Growing tomatoes is a rewarding, enjoyable way to spend the summer - until pests threaten to destroy your entire harvest, that is.
There are all kinds of critters that enjoy munching on ripe, juicy tomatoes just as much as you do. Fortunately, although these pests can be destructive, there are some easy ways you can eliminate them in the garden once and for all - and prevent them from coming back.
Here are the most common tomato plant pests, and the best tips on how to get rid of them.
Without a doubt, tomato hornworms are some of the most devastating tomato plant pests you will find. At just three inches long, these caterpillars might seem small, but in reality, they’re some of the largest pests around.
You can control them by plucking them off the plant and dropping them in a bucket of soapy water. However, sometimes this is easier said than done, as tomato hornworms are a light green color. This camouflage makes them hard to spot among the leaves of the plant. Not only that, but the larva and nymph versions of these pests are even harder to detect.
You can use natural treatments to get rid of these pests, too. One common treatment is Bacillus thuringiensis, or Bt. This treatment is 100% organic and is a bacteria that naturally kills tomato hornworms and other pests without harming pollinators and other creatures that might frequent your garden.
Whiteflies are one of the few pests to attack tomato plants that fly. These bugs leave behind a sticky residue, known as honeydew, which can then attract ants along with a fungal disease known as sooty mold.
To treat a whitefly infestation, you will need to brush the leaves of plants to see the cloud of insects. This will shake them off temporarily, but then you will want to use yellow sticky traps, a horticultural oil, or insecticidal soaps to get rid of them for good.
Aphids are similar to whiteflies in that they also leave behind a sticky honeydew substance. Although a few aphids here or there isn’t anything to worry about, a large infestation can kill your plants. To get rid of them, pinch off any foliage where you see aphids densely concentrated. Toss the pieces into the trash so the aphids can’t return.
You can also release beneficial predatory insects into the garden, such as lacewings and ladybugs. Insecticidal soaps can be helpful, too.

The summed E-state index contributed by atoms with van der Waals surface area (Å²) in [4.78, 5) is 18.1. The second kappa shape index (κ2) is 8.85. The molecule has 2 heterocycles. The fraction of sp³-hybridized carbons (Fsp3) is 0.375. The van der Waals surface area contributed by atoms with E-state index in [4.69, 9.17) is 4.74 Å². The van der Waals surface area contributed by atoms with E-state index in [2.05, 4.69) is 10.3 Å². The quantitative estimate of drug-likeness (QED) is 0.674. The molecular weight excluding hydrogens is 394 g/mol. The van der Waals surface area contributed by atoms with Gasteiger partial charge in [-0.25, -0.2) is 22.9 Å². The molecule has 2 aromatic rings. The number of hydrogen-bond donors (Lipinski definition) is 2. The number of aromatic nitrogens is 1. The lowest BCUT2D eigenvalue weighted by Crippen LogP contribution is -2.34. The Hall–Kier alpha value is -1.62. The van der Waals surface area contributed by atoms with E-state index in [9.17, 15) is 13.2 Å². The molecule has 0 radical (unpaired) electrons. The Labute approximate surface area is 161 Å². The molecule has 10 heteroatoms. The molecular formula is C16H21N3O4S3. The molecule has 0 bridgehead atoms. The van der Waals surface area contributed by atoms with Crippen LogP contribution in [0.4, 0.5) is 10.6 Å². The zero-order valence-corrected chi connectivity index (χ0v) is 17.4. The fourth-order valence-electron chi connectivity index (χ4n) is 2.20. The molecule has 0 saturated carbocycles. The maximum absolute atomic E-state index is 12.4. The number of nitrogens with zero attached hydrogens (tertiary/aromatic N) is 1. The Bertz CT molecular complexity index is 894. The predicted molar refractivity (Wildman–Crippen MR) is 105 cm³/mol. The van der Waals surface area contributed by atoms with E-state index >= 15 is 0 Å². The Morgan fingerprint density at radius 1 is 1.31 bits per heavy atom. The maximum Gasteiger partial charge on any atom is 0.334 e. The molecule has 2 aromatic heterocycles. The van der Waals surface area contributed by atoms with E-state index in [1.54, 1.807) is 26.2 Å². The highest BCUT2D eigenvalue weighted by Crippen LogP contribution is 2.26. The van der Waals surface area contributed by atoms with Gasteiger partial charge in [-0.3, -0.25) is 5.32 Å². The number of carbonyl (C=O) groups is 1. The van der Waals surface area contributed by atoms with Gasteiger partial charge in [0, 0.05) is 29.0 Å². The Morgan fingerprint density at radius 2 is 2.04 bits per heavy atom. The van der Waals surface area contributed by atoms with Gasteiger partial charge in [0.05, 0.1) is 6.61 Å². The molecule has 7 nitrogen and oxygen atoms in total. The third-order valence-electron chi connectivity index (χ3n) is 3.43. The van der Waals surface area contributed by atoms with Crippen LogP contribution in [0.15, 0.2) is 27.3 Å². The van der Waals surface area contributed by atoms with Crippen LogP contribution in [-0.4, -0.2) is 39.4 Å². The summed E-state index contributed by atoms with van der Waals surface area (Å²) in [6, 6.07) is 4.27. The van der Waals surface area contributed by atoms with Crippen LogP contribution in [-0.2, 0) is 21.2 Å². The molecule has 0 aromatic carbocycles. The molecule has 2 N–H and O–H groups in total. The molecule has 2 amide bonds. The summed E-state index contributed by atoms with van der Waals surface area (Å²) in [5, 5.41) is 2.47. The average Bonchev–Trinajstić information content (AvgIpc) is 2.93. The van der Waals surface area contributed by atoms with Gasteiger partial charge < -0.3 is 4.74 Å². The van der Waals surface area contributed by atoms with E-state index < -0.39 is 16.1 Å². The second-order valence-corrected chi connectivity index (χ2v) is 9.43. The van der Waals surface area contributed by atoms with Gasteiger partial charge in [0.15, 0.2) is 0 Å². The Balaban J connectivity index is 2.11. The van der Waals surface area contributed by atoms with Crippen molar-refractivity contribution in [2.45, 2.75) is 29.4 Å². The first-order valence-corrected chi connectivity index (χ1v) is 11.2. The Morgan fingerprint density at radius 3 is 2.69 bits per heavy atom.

Flea beetles aren’t quite as common as some of these other pests, but they can be equally (or even more) devastating. Flea beetles are named as such because they look just like fleas as they jump from plant to plant. Adults eat foliage of tomato plants, leaving behind large holes, while the larvae feed on the plants’ roots.
Flea beetles are indiscriminate killers and will target other plants in your garden, too, such as cabbage, corn, lettuce, eggplant, potatoes, and peppers. You can usually get rid of them by clearing all weeds and debris and by using row covers and yellow sticky traps. In some cases, diatomaceous earth can work as a preventative measure,too. You can spread it around the perimeter of your garden.
Cutworms tend to be most problematic when your plants are young, particularly right after they have been transplanted. They look like grubs and will feed on the fragile stems of your plants at night. They are so destructive that they are often seen right through the stems, severing them at ground level.
Luckily, they’re easy to get rid of. Just make a few collars out of paper or cardboard and place the collars around the stems of your seedlings. Sink them about an inch into the soil to protect them from these high-climbing pests.
Nematodes, too, are incredibly common in most gardens. It's tough to eliminate nematodes altogether, but crop rotation (moving your vegetables each season so that you never grow tomatoes in the same place twice) can help. Nematodes live in the soil and are very small, so they’re difficult to detect.
Keep in mind that these pests are more common if you live in a warmer area where winters tend to be mild. You may have to fully sterilize your soil in order to totally get rid of them - and this can be expensive. Being proactive with your crop rotation is much easier (and less costly!) method of treatment.
Curious about the best way to banish these tomato plant pests? It’s simple - you have to be vigilant.
Unfortunately, there are all kinds of pests out there that want to take advantage of your hard work. Paying attention to your plants as they are growing is one of the best ways to prevent pest problems from setting in - not only will you notice issues before they become deadly to your plants, but you may also be able to prevent a full-blown infestation just by paying attention.
Follow these tips, and tomato hornworms, aphids, and other tomato plant pests will be a thing of the past in your vegetable garden.